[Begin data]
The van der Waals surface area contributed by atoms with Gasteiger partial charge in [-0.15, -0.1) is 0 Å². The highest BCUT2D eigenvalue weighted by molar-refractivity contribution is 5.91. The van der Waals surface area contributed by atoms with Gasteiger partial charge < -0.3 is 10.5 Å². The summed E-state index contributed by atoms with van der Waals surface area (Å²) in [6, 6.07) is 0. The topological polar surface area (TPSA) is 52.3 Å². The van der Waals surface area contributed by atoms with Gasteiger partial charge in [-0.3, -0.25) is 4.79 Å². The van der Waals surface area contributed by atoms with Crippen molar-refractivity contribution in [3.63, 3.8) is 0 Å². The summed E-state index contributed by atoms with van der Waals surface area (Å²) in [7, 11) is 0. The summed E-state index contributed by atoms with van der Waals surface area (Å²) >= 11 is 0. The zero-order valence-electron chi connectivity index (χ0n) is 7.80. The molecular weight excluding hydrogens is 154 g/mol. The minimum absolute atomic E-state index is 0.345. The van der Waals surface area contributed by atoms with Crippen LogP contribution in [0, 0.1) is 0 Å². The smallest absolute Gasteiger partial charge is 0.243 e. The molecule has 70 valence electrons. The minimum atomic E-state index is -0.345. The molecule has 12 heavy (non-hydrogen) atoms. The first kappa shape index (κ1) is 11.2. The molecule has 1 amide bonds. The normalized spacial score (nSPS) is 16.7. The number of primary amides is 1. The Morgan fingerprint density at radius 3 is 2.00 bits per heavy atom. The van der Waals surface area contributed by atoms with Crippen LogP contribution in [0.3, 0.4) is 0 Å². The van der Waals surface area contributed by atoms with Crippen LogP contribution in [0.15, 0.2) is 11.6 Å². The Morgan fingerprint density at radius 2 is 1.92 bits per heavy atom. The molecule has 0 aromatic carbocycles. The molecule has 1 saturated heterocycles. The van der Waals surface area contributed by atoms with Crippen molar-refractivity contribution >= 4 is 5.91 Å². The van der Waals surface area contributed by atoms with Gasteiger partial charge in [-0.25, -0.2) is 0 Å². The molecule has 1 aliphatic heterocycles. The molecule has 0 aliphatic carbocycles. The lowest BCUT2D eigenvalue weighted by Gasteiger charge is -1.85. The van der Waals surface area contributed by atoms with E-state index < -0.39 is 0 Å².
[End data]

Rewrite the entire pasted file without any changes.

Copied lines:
The van der Waals surface area contributed by atoms with Gasteiger partial charge in [-0.15, -0.1) is 0 Å². The highest BCUT2D eigenvalue weighted by molar-refractivity contribution is 5.91. The van der Waals surface area contributed by atoms with Gasteiger partial charge < -0.3 is 10.5 Å². The summed E-state index contributed by atoms with van der Waals surface area (Å²) in [6, 6.07) is 0. The topological polar surface area (TPSA) is 52.3 Å². The van der Waals surface area contributed by atoms with Gasteiger partial charge in [-0.3, -0.25) is 4.79 Å². The van der Waals surface area contributed by atoms with Crippen molar-refractivity contribution in [3.63, 3.8) is 0 Å². The summed E-state index contributed by atoms with van der Waals surface area (Å²) in [7, 11) is 0. The summed E-state index contributed by atoms with van der Waals surface area (Å²) >= 11 is 0. The zero-order valence-electron chi connectivity index (χ0n) is 7.80. The molecular weight excluding hydrogens is 154 g/mol. The minimum absolute atomic E-state index is 0.345. The van der Waals surface area contributed by atoms with Crippen LogP contribution in [0, 0.1) is 0 Å². The smallest absolute Gasteiger partial charge is 0.243 e. The molecule has 70 valence electrons. The minimum atomic E-state index is -0.345. The molecule has 12 heavy (non-hydrogen) atoms. The first kappa shape index (κ1) is 11.2. The molecule has 1 amide bonds. The normalized spacial score (nSPS) is 16.7. The number of primary amides is 1. The Morgan fingerprint density at radius 3 is 2.00 bits per heavy atom. The van der Waals surface area contributed by atoms with Crippen LogP contribution in [0.3, 0.4) is 0 Å². The van der Waals surface area contributed by atoms with Crippen LogP contribution in [0.15, 0.2) is 11.6 Å². The Morgan fingerprint density at radius 2 is 1.92 bits per heavy atom. The molecule has 0 aromatic carbocycles. The molecule has 1 saturated heterocycles. The van der Waals surface area contributed by atoms with Crippen molar-refractivity contribution >= 4 is 5.91 Å². The van der Waals surface area contributed by atoms with Gasteiger partial charge in [-0.25, -0.2) is 0 Å². The molecule has 1 aliphatic heterocycles. The molecule has 0 aliphatic carbocycles. The lowest BCUT2D eigenvalue weighted by Gasteiger charge is -1.85. The van der Waals surface area contributed by atoms with E-state index < -0.39 is 0 Å².